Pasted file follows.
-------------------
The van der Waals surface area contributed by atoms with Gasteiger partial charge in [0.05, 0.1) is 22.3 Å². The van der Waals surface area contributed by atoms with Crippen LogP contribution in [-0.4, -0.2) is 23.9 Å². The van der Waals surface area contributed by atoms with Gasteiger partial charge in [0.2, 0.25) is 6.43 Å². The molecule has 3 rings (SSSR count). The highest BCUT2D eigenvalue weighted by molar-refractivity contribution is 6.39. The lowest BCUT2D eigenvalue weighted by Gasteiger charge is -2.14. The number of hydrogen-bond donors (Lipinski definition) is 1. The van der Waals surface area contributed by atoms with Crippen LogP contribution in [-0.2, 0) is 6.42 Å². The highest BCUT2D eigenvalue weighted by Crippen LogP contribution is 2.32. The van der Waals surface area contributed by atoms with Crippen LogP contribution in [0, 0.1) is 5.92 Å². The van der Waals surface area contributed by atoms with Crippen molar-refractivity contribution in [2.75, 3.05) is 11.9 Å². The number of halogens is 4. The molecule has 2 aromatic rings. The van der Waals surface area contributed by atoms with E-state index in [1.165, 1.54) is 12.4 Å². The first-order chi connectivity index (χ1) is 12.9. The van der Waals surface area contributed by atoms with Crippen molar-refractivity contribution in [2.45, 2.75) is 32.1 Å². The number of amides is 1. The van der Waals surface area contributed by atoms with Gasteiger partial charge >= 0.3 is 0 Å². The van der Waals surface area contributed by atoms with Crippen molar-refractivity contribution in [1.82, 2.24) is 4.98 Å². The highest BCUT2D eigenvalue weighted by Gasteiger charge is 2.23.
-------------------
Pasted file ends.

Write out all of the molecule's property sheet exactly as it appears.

The van der Waals surface area contributed by atoms with Gasteiger partial charge in [0.05, 0.1) is 22.3 Å². The van der Waals surface area contributed by atoms with Crippen LogP contribution in [-0.4, -0.2) is 23.9 Å². The van der Waals surface area contributed by atoms with Gasteiger partial charge in [0.2, 0.25) is 6.43 Å². The molecule has 3 rings (SSSR count). The highest BCUT2D eigenvalue weighted by molar-refractivity contribution is 6.39. The lowest BCUT2D eigenvalue weighted by Gasteiger charge is -2.14. The number of hydrogen-bond donors (Lipinski definition) is 1. The van der Waals surface area contributed by atoms with Crippen LogP contribution in [-0.2, 0) is 6.42 Å². The highest BCUT2D eigenvalue weighted by Crippen LogP contribution is 2.32. The van der Waals surface area contributed by atoms with Crippen LogP contribution in [0, 0.1) is 5.92 Å². The van der Waals surface area contributed by atoms with Crippen molar-refractivity contribution in [2.75, 3.05) is 11.9 Å². The number of halogens is 4. The molecule has 2 aromatic rings. The van der Waals surface area contributed by atoms with E-state index in [1.165, 1.54) is 12.4 Å². The first-order chi connectivity index (χ1) is 12.9. The van der Waals surface area contributed by atoms with Crippen molar-refractivity contribution in [2.45, 2.75) is 32.1 Å². The number of amides is 1. The van der Waals surface area contributed by atoms with Gasteiger partial charge >= 0.3 is 0 Å². The van der Waals surface area contributed by atoms with Crippen molar-refractivity contribution in [1.82, 2.24) is 4.98 Å². The highest BCUT2D eigenvalue weighted by Gasteiger charge is 2.23.